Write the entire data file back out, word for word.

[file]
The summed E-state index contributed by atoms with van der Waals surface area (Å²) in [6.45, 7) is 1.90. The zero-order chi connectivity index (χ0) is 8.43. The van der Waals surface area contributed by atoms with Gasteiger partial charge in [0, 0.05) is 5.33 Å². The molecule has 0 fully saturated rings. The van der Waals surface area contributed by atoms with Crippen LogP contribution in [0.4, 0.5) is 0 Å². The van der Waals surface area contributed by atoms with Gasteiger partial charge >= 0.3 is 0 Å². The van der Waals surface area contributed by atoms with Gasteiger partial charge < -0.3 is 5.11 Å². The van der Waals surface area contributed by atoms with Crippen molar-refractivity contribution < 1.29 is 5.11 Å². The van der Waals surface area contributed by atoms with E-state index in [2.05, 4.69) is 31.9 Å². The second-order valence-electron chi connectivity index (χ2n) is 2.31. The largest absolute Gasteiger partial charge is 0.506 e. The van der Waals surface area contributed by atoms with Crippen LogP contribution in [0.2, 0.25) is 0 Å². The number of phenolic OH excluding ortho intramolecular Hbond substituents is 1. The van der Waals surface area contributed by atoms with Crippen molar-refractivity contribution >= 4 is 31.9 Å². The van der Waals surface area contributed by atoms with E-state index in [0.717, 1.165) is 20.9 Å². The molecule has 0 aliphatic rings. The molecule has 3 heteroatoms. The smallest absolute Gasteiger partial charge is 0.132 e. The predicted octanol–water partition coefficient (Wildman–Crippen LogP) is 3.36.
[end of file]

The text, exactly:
The summed E-state index contributed by atoms with van der Waals surface area (Å²) in [6.45, 7) is 1.90. The zero-order chi connectivity index (χ0) is 8.43. The van der Waals surface area contributed by atoms with Gasteiger partial charge in [0, 0.05) is 5.33 Å². The molecule has 0 fully saturated rings. The van der Waals surface area contributed by atoms with Crippen LogP contribution in [0.4, 0.5) is 0 Å². The van der Waals surface area contributed by atoms with Gasteiger partial charge >= 0.3 is 0 Å². The van der Waals surface area contributed by atoms with Gasteiger partial charge < -0.3 is 5.11 Å². The van der Waals surface area contributed by atoms with Crippen molar-refractivity contribution < 1.29 is 5.11 Å². The van der Waals surface area contributed by atoms with E-state index in [2.05, 4.69) is 31.9 Å². The second-order valence-electron chi connectivity index (χ2n) is 2.31. The largest absolute Gasteiger partial charge is 0.506 e. The van der Waals surface area contributed by atoms with Crippen LogP contribution in [0.2, 0.25) is 0 Å². The number of phenolic OH excluding ortho intramolecular Hbond substituents is 1. The van der Waals surface area contributed by atoms with Crippen molar-refractivity contribution >= 4 is 31.9 Å². The van der Waals surface area contributed by atoms with E-state index in [0.717, 1.165) is 20.9 Å². The molecule has 0 aliphatic rings. The molecule has 3 heteroatoms. The smallest absolute Gasteiger partial charge is 0.132 e. The predicted octanol–water partition coefficient (Wildman–Crippen LogP) is 3.36.